Join our Lenten Campaign 2024.
A previously unknown self-portrait of Vincent van Gogh has been discovered on the back of another of his paintings. The work, which hid behind van Gogh’s Head of a Peasant Woman for a century, is covered by a cardboard sheet that was glued to the self-portrait. Now experts are trying to find a way to remove the cardboard layer without damaging either artwork.
BBC reports that the self-portrait was discovered by the National Galleries of Scotland in an examination prior to a new exhibit at the Royal Scottish Academy, one of several art collections administered by the National Galleries. The canvas was put under an x-ray, at which time the curators could plainly see an unfinished image of Van Gogh from his own hand.
Senior conservator Lesley Stevenson told BBC that the find is significant because it supports what we know about van Gogh’s life and practices. The famed Dutch artist, whose art did not sell well during his lifetime, was known to paint on the back of already used canvases in order to save money on supplies.
Head of a Peasant Woman is a painting from the mid-1880s, which features a local woman from the town of Nuenen in the south of the Netherlands. By 1886, the artist had moved to Paris, where he lived for several years and was exposed to French Impressionism, a style which became influential to his works.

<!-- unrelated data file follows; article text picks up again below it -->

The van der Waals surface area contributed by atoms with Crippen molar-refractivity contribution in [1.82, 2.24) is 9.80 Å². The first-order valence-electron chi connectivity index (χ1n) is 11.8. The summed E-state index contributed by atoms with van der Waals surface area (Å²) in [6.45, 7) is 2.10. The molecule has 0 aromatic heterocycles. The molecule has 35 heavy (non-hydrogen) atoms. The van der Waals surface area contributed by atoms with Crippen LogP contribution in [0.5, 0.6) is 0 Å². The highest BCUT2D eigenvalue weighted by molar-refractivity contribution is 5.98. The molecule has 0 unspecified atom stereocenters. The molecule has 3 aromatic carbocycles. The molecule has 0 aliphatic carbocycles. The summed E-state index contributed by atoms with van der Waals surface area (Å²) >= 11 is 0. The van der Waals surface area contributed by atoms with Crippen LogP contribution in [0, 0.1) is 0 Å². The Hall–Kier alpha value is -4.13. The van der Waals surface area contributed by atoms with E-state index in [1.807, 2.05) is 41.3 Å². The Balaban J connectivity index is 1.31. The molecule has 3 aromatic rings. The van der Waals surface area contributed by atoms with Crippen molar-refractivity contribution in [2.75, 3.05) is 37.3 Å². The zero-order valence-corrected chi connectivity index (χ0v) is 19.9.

It is thought that the self-portrait was painted in Paris and remained uncovered until around 1905, 15 years after the artist’s death. At this point, the painting was loaned to the Stedelijk Museum, in Amsterdam, where it is believed that the canvas was adhered to the cardboard while being framed.
According to CNN, after its display, the painting changed hands several times, until it was acquired by the Scottish National Galleries in 1960. The hidden self-portrait has been in its collection for half a century and no one knew it.
The National Galleries of Scotland now has the daunting task of figuring out how to remove the cardboard without damaging either piece. The process of removing the glue between the cardboard and the self-portrait is delicate work that must be undertaken slowly. Conservators are currently conducting research on the process before attempting it on the extremely rare painting.
In the meantime, an x-ray view of the newly discovered van Gogh will go on display. Rather than a print of the x-ray, however, the display will show the genuine painting by using a specially crafted light box that will illuminate the hidden image for viewers. This exhibit will be the focus of a new exhibition titled, “A Taste for Impressionism,” running from July 30 to November 13 at the Royal Scottish Academy in Edinburgh.